Early Signs of Spring in the Garden

Forsythia, Crocus, Rosemary, Fruit Trees

by Mike Dooley

It’s been a long winter and especially cold. But there’s hope on the horizon.Ancient peoples measured time by the signs of nature, and so do we. In New Mexico, we have our special plants that give us a clue of what’s to come. These early bloomers don’t perform long, but they are stunning when they do. Consider adding some of these beauties to your landscape as the harbingers of spring.

I don’t know how they do it, but I always love to see the crocus with their intense bloom colors poking through the cold soil of late winter. Crocus are very short plants that have leaves like daylilies and are best used in the foreground of your flower beds so they don’t get lost in the rest of the foliage.

Forsythia is a fountain-shaped shrub that should be used as a single specimen in a corner or any other location where they can be allowed to reach a mature size. The most common varieties bloom a beautiful butter-yellow before the leaves appear. Dwarf varieties are also available.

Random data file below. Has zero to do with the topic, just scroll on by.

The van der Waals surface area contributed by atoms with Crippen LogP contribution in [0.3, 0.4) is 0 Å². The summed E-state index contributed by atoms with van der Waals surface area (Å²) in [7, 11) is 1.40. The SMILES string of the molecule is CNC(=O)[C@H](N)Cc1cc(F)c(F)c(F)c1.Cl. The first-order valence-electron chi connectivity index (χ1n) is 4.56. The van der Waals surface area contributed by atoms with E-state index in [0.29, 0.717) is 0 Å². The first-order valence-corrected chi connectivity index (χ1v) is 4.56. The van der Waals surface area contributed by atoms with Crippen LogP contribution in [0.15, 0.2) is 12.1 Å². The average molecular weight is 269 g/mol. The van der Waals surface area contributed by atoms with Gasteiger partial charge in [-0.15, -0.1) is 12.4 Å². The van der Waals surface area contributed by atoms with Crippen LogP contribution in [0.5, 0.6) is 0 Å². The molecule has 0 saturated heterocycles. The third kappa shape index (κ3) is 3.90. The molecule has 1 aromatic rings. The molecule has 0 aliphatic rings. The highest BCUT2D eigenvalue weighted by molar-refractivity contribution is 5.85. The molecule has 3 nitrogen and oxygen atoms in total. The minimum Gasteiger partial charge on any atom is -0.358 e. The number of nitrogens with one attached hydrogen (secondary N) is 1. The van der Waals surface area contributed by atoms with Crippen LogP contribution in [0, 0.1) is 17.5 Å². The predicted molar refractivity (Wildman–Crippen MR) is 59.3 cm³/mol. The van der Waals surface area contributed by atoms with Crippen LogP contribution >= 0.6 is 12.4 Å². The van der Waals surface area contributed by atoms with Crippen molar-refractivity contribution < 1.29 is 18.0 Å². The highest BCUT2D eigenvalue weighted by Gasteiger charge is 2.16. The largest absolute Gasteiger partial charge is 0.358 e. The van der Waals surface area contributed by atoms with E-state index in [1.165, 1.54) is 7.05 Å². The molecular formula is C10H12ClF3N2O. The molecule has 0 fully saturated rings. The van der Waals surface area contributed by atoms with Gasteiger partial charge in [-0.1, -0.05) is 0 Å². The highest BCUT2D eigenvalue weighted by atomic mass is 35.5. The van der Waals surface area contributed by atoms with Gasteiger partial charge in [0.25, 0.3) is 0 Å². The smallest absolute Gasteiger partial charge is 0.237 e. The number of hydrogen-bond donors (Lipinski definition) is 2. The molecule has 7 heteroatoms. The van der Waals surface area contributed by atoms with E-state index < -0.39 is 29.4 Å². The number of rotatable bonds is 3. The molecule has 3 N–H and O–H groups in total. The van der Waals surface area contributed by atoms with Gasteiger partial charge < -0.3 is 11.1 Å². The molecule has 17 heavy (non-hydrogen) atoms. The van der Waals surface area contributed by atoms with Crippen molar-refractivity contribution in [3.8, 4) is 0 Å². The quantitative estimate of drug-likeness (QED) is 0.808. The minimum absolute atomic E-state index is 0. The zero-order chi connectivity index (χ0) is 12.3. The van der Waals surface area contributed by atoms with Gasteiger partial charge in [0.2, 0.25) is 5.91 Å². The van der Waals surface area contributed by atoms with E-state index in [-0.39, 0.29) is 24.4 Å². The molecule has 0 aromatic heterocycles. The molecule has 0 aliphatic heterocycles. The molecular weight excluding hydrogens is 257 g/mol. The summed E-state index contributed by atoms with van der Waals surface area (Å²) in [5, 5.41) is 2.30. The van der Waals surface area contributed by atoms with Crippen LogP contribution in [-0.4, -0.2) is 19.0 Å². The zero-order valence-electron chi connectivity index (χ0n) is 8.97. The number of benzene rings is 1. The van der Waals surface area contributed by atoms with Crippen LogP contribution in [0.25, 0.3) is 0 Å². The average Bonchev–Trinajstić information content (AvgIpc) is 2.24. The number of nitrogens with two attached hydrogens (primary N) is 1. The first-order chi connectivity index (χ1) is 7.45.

Rosemary is a very early bloomer and, if you’re looking for an evergreen shrub that gets 4’ tall and 6’ wide, this is a great shrub. Rosemary has small medium-blue blooms and is very resistant to rabbits. With our historic cold temperatures this winter, rosemary has probably been damaged, but with some pruning they should survive.

Finally, all the fruit trees will be in bloom soon and remind us of what a wonderful place we call home. Unfortunately apricot trees bloom early. The potential fruit is often lost to the freezes that follow.

Stay tuned. My new book on landscape design for do-it-yourselfers will be out in April.

Happy Gardening!